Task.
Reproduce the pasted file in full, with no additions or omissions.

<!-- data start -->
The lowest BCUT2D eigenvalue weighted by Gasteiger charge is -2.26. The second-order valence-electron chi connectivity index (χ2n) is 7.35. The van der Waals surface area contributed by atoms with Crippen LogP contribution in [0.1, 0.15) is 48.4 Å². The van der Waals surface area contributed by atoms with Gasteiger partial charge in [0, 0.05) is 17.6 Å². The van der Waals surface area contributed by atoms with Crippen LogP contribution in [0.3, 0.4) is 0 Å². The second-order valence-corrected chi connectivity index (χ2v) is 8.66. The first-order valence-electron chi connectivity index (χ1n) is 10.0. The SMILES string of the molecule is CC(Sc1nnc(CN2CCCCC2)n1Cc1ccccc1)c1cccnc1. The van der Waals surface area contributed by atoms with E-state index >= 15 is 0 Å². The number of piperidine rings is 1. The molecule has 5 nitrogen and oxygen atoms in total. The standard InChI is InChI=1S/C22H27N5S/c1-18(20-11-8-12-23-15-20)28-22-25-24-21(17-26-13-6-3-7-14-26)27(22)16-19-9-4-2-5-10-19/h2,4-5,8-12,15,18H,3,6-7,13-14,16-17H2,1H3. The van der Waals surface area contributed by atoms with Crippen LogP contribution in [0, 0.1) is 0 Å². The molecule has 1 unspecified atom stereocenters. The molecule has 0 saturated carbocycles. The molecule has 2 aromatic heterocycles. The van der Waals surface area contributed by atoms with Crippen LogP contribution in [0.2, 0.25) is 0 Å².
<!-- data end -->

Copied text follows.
The lowest BCUT2D eigenvalue weighted by Gasteiger charge is -2.26. The second-order valence-electron chi connectivity index (χ2n) is 7.35. The van der Waals surface area contributed by atoms with Crippen LogP contribution in [0.1, 0.15) is 48.4 Å². The van der Waals surface area contributed by atoms with Gasteiger partial charge in [0, 0.05) is 17.6 Å². The van der Waals surface area contributed by atoms with Crippen LogP contribution in [0.3, 0.4) is 0 Å². The second-order valence-corrected chi connectivity index (χ2v) is 8.66. The first-order valence-electron chi connectivity index (χ1n) is 10.0. The SMILES string of the molecule is CC(Sc1nnc(CN2CCCCC2)n1Cc1ccccc1)c1cccnc1. The van der Waals surface area contributed by atoms with E-state index >= 15 is 0 Å². The number of piperidine rings is 1. The molecule has 5 nitrogen and oxygen atoms in total. The standard InChI is InChI=1S/C22H27N5S/c1-18(20-11-8-12-23-15-20)28-22-25-24-21(17-26-13-6-3-7-14-26)27(22)16-19-9-4-2-5-10-19/h2,4-5,8-12,15,18H,3,6-7,13-14,16-17H2,1H3. The van der Waals surface area contributed by atoms with Crippen LogP contribution in [0, 0.1) is 0 Å². The molecule has 1 unspecified atom stereocenters. The molecule has 0 saturated carbocycles. The molecule has 2 aromatic heterocycles. The van der Waals surface area contributed by atoms with Crippen LogP contribution in [0.2, 0.25) is 0 Å².